Performance testing, a type of ‘non-functional testing’ is essential to ensure that the user experience is good. People expect fast response times with no system downtime and if this is not achieved it can cause reputational damage to a business and impact the bottom line.

We have all experienced bad performing websites or apps, especially during peak times and perhaps even experienced system outages – there seems to be a depressingly regular stream of stories in the media about this every year. Bad news!

Performance testing should ensure that the requirements are defined in collaboration with the product owners and technical leads and architects. This way accurate performance tests can be carried out on the system which will have meaningful results to make decisions on.

There is no point in testing a system with artificial or made uploads and concurrency; without knowing the requirements and how testing will make your product better, then there would be little point. Requirements would include expected loads to be handled and concurrent users as well as the desired response times.

Performance testing should not be considered an activity to be done just before going live but should be considered throughout development so that performance can be built-in, i.e. ‘shift left’ testing in an agile environment. It is important to form relationships with developers and functional and automation testers to gain an understanding of the product and to share test artifacts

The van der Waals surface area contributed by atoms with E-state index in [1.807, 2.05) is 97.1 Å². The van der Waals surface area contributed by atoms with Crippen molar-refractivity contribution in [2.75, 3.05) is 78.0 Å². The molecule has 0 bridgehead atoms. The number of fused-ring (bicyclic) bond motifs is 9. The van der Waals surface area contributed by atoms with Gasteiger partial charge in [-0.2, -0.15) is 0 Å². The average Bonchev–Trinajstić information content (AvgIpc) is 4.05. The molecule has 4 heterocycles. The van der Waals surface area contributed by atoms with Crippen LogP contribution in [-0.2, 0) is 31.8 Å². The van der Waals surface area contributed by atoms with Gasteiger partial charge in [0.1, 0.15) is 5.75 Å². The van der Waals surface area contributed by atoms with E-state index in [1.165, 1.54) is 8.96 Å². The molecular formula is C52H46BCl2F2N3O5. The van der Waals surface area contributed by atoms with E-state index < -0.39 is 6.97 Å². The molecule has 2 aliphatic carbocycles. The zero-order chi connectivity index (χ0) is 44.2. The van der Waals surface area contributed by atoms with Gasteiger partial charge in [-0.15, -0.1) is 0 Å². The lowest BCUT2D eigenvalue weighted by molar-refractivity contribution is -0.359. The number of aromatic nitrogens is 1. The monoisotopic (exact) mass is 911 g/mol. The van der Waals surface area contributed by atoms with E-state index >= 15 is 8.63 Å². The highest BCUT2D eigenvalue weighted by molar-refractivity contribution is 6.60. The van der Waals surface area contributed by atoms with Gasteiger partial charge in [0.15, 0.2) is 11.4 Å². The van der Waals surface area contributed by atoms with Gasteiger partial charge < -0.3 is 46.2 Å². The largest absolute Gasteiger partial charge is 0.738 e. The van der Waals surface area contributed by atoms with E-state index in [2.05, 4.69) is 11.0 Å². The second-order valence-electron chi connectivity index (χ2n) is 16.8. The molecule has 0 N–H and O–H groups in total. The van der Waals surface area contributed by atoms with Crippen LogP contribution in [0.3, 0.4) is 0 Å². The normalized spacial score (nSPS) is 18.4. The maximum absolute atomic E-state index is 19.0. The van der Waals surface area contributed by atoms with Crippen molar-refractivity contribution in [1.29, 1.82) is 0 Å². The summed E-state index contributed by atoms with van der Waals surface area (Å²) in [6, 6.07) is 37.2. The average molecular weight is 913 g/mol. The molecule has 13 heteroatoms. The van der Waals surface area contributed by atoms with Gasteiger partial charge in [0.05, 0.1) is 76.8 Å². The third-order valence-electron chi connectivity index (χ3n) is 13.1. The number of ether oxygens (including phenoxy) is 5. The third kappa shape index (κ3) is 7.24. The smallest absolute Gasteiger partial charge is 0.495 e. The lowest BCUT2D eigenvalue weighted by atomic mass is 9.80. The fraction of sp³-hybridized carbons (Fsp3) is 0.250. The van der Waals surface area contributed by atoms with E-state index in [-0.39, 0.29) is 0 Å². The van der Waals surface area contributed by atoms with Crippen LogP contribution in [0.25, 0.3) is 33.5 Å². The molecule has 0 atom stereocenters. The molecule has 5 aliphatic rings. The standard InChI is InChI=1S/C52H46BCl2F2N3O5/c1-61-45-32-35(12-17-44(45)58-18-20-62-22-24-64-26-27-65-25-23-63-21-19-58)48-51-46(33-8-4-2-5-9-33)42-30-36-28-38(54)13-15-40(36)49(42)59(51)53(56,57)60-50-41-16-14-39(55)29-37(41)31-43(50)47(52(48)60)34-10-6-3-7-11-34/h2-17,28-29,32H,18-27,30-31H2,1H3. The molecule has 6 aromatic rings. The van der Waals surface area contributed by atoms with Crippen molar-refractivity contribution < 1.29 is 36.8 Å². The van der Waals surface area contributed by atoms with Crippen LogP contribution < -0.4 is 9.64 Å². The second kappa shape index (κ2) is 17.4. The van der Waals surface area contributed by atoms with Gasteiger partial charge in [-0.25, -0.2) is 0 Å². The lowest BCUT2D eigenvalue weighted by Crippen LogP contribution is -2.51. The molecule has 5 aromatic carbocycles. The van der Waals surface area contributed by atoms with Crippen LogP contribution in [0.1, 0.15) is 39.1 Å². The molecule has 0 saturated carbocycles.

The framework is designed so that the time taken to create performance tests and the duplication of effort, is reduced. At the heart of the framework is the reuse of automation scripts to transform them into performance scripts. There must be a collaboration with stakeholders to determine what automation scripts will be suitable for this. It is also important to specify what metrics are to be captured for which steps in a user journey as well as the type of test scenarios to be executed.

The framework is tool agnostic and comprises of four steps  

  1. Replay the automation scripts and capture the traffic
  2. Generate the performance test scripts from step 1
  3. Augment the performance scripts and review
  4. Run the performance test scripts in a test scenario and report findings

Performance

Depending on the test tools used the method of how steps 1 & 2 will vary but the main advantage of this framework is that performance test scripts can be created as soon as the automation scripts are completed and can occur early, which will save time. The performance script created will have the same user steps as the automation script, which will reduce the duplication of effort required.

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